The Fellsphoto Vintage 6x9 Gallery

    Agfa Billy Record and Billy 0

       

 

left: 120 film medium format 6x9cm with 10.5cm f4.5 3-element Apotar lens and 8-speed Compur shutter

right: 127 film small format 6x4.5cm with 7.5cm f3.9 4-element Solinar lens s/n 564579 and 8-speed shutter

 

Unfortunately the shutter speeds on the 6x9cm Billy Record (acquired 10th May 2008) are all the same (sounds like 1/100th) regardless of speed set.

 

link: photographs using a Billy Record with Solinar lens can be seen here:  

 

Agfa Billy 0 127 folding camera - oblique view

The Solinar lensed Billy 0 (acquired 4th March 2009) came with seized aperture and focussing and so will require servicing before it can be used.

So,  I won't be taking any photos with either of these for the time being!

 Agfa Billy 0 127 film camera

results of shutter testing

spreadsheet of Billy 0 shutter speed data

The positive: its shutter speeds are remarkably accurate. The highest speed of 1/300th being 2/3 indicated is not unusual.

The negative: it has a fault that may be difficult to rectify. The aperture control slider is jammed so, for the time being, it has a fixed aperture of f5.6.

Still, that won't stop me taking pictures with it!

 

You can see photos taken with the Billy 0 and its Solinar lens here:  http://www.kelticknot.us/page%2008.05.10_1.html

link: photos using Agfa Billy 0 with Solinar lens here:       (the picture quality is impressive)

 

As one might expect, due to the superb lens, these photographs suggest this to be the best 127 folding camera ever made.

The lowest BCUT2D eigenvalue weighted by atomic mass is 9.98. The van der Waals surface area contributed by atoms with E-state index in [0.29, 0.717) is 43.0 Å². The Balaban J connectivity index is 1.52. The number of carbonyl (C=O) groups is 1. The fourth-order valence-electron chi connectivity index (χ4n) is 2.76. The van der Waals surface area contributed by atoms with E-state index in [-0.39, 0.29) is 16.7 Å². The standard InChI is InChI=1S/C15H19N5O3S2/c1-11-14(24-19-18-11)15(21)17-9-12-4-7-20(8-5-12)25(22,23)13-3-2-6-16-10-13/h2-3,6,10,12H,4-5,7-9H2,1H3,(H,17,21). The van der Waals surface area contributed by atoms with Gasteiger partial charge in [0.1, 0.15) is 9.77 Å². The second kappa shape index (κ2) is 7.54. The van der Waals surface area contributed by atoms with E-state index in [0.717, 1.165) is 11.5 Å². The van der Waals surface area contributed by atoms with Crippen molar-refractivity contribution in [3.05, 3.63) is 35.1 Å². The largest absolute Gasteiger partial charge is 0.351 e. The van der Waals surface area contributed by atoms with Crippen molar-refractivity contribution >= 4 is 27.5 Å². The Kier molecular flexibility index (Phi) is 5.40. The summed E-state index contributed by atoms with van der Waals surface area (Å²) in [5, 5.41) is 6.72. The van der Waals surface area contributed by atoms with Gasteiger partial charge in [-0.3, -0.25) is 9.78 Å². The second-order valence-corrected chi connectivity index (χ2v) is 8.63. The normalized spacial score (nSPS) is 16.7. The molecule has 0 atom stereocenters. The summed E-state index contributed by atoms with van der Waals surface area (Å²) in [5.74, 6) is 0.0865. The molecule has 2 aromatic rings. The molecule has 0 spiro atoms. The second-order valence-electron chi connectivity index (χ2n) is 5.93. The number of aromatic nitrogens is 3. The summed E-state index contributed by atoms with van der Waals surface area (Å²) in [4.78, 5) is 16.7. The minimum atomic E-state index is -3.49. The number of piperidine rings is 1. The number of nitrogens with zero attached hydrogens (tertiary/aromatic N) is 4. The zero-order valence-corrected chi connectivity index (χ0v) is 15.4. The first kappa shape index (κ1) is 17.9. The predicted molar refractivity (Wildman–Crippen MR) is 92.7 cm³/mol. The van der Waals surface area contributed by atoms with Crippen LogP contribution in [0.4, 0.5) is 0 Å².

There is a view that Agfa's Solinar was the best of the 4-element Tessar-type lenses (see my Isolette II/Solinar, which appears to confirm this)

 

~ ~ ~

 

about 127 film:

The format was introduced by Kodak in 1912, along with the “Vest Pocket Kodak”.   Kodak stopped producing 127 film in July, 1995.

Few photofinishers made enlargements at the time the film was introduced, and most 127 negatives were contact printed.

The later, more expensive 127 cameras featured lenses that were good enough to permit enlargement.

 

Fotokemika of Samobor, Croatia, continues to make 127 film, which it sells under its own Efke brand.

(this was originally Adox film and is now being sold once more under that name)

buy from: http://www.retrophotographic.com/shop/59/84/index.htm (£5.45 a roll)

http://en.wikipedia.org/wiki/127_film                 http://www.camerapedia.org/wiki/127_film

http://www.onetwoseven.org.uk/                http://www.onetwoseven.org.uk/articles/film/

Sensation: New 127 format film!

What a surprise: There will be a new 127 film on the market.
Maco / Rollei-Film is offering the new Rollei Retro 80S now in 127 format as well (and 120)!

http://www.aphog.de/forum/viewtopic.php?f=46&t=9944

No Efke R100 monopoly anymore.

Time to reactivate our Baby Rolleiflex, Yashica 44 and all the other nice 4x4 / 3x4 cameras.

4x4cm Baby Rollei


I've used the Retro 80S in 35mm so far. One of the best films introduced in the last years. You get excellent sharpness and resolution (on the same level with Kodak TMX), but even significantly finer grain than with TMX. An excellent material for big enlargements.

Film is alive!

Efke reverts to being Adox:  http://www.retrophotographic.com/adoxfilms.htm

Canadian made colour film to buy: http://www.frugalphotographer.com/cat127.htm

 

(about Baby Rollei's incl. s/n's and 1957 prices:  http://www.oresteen.com/ROLLEI4X4.htm)